Richard N. Day
Department of Cellular and Integrative Physiology, Indiana University School of Medicine, 635 Barnhill Dr., Indianapolis, IN 46202 USA.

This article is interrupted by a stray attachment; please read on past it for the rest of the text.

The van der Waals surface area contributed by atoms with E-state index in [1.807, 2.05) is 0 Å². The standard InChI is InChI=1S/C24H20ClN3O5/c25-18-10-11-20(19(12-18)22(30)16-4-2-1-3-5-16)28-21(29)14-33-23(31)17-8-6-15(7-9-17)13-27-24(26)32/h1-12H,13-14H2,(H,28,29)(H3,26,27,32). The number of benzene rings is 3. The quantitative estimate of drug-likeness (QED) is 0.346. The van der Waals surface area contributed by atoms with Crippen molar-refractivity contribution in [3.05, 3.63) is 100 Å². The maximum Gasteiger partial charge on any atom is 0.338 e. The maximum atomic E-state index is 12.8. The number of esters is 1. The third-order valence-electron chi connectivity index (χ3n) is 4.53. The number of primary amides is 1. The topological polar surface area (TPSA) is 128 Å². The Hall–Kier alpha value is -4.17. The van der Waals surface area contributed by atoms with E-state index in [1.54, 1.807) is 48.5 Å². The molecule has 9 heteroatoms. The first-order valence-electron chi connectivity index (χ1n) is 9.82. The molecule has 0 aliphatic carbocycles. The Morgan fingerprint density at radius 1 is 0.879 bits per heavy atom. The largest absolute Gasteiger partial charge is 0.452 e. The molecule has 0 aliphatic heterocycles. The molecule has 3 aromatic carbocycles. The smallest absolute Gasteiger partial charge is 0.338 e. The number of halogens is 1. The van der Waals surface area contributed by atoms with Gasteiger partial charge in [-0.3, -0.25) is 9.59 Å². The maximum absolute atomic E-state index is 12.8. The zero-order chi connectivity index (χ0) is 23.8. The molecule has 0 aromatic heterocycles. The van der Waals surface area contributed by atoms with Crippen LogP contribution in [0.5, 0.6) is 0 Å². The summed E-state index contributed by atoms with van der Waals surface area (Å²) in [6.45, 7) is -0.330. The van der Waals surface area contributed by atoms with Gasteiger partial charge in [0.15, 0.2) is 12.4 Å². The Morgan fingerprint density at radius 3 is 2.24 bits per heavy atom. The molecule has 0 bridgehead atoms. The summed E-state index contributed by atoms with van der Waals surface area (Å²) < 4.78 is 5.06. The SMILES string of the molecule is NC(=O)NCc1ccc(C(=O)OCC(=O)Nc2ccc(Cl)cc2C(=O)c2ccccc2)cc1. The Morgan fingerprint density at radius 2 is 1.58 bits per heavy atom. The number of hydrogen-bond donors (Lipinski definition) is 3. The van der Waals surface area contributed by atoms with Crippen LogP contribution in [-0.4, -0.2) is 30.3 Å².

Research in my laboratory applies quantitative fluorescence microscopy techniques to visualize the behaviors of proteins inside living cells. Our studies use the combination of molecular biology, biochemistry, and live-cell imaging approaches to determine how specific signal transduction and gene regulatory complexes are assembled. We are using time-resolved fluorescence lifetime imaging microscopy (FLIM) to measure Förster resonance energy transfer (FRET), which enables us to determine how certain disease-causing point mutations can affect the assembly of specific protein complexes. I have over one hundred publications, with extensive experience in live-cell imaging. In addition, I have taught in the annual Cold Spring Harbor Laboratory or Marine Biological Laboratory live-cell imaging courses yearly since 1998, and I am currently the co-organizer for the Workshop on FRET microscopy, held annually at the University of Virginia since 2001.